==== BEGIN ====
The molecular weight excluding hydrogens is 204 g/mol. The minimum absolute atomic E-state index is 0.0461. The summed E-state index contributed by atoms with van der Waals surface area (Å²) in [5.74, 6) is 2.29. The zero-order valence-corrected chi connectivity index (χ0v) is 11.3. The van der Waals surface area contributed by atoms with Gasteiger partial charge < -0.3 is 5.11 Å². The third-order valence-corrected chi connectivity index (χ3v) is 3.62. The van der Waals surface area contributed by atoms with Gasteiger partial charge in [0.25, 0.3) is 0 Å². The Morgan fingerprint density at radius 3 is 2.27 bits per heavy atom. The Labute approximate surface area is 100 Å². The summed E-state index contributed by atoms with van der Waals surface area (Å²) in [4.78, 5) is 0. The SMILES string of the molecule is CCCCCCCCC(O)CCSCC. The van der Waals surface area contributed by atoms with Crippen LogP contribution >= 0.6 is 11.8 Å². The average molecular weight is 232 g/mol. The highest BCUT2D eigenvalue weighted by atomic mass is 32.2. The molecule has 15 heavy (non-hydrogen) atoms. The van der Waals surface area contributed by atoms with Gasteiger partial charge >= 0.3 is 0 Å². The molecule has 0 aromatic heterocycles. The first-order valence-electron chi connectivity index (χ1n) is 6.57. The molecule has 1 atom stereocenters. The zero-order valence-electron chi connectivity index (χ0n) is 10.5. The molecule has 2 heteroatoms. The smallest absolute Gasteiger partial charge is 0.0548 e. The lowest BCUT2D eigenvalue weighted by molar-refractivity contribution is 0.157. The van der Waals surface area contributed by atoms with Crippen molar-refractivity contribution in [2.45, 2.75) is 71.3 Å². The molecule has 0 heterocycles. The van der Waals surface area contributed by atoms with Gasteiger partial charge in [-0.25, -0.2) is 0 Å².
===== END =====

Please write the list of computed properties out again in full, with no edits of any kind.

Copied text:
The molecular weight excluding hydrogens is 204 g/mol. The minimum absolute atomic E-state index is 0.0461. The summed E-state index contributed by atoms with van der Waals surface area (Å²) in [5.74, 6) is 2.29. The zero-order valence-corrected chi connectivity index (χ0v) is 11.3. The van der Waals surface area contributed by atoms with Gasteiger partial charge < -0.3 is 5.11 Å². The third-order valence-corrected chi connectivity index (χ3v) is 3.62. The van der Waals surface area contributed by atoms with Gasteiger partial charge in [0.25, 0.3) is 0 Å². The Morgan fingerprint density at radius 3 is 2.27 bits per heavy atom. The Labute approximate surface area is 100 Å². The summed E-state index contributed by atoms with van der Waals surface area (Å²) in [4.78, 5) is 0. The SMILES string of the molecule is CCCCCCCCC(O)CCSCC. The van der Waals surface area contributed by atoms with Crippen LogP contribution >= 0.6 is 11.8 Å². The average molecular weight is 232 g/mol. The highest BCUT2D eigenvalue weighted by atomic mass is 32.2. The molecule has 15 heavy (non-hydrogen) atoms. The van der Waals surface area contributed by atoms with Gasteiger partial charge >= 0.3 is 0 Å². The molecule has 0 aromatic heterocycles. The first-order valence-electron chi connectivity index (χ1n) is 6.57. The molecule has 1 atom stereocenters. The zero-order valence-electron chi connectivity index (χ0n) is 10.5. The molecule has 2 heteroatoms. The smallest absolute Gasteiger partial charge is 0.0548 e. The lowest BCUT2D eigenvalue weighted by molar-refractivity contribution is 0.157. The van der Waals surface area contributed by atoms with Crippen molar-refractivity contribution in [2.45, 2.75) is 71.3 Å². The molecule has 0 heterocycles. The van der Waals surface area contributed by atoms with Gasteiger partial charge in [-0.25, -0.2) is 0 Å².